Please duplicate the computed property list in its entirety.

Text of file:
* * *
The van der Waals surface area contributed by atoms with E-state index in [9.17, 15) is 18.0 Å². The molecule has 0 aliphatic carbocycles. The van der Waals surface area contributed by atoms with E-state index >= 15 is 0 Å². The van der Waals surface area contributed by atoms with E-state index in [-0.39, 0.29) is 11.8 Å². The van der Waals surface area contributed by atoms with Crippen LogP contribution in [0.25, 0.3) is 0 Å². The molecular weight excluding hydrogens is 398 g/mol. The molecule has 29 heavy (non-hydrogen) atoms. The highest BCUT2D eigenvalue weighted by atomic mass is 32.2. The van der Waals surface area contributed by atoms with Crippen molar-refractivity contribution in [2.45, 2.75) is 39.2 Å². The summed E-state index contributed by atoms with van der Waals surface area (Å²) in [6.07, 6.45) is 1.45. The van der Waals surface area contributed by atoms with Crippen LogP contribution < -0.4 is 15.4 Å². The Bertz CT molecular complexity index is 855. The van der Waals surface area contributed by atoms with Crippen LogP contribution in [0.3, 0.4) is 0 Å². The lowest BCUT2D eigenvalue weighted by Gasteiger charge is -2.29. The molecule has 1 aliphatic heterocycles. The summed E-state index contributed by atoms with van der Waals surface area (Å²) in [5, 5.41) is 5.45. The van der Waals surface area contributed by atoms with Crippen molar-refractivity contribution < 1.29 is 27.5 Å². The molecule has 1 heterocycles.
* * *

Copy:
The van der Waals surface area contributed by atoms with E-state index in [9.17, 15) is 18.0 Å². The molecule has 0 aliphatic carbocycles. The van der Waals surface area contributed by atoms with E-state index >= 15 is 0 Å². The van der Waals surface area contributed by atoms with E-state index in [-0.39, 0.29) is 11.8 Å². The van der Waals surface area contributed by atoms with Crippen LogP contribution in [0.25, 0.3) is 0 Å². The molecular weight excluding hydrogens is 398 g/mol. The molecule has 29 heavy (non-hydrogen) atoms. The highest BCUT2D eigenvalue weighted by atomic mass is 32.2. The van der Waals surface area contributed by atoms with Crippen molar-refractivity contribution in [2.45, 2.75) is 39.2 Å². The summed E-state index contributed by atoms with van der Waals surface area (Å²) in [6.07, 6.45) is 1.45. The van der Waals surface area contributed by atoms with Crippen LogP contribution < -0.4 is 15.4 Å². The Bertz CT molecular complexity index is 855. The van der Waals surface area contributed by atoms with Crippen LogP contribution in [0.3, 0.4) is 0 Å². The lowest BCUT2D eigenvalue weighted by Gasteiger charge is -2.29. The molecule has 1 aliphatic heterocycles. The summed E-state index contributed by atoms with van der Waals surface area (Å²) in [5, 5.41) is 5.45. The van der Waals surface area contributed by atoms with Crippen molar-refractivity contribution < 1.29 is 27.5 Å². The molecule has 1 heterocycles.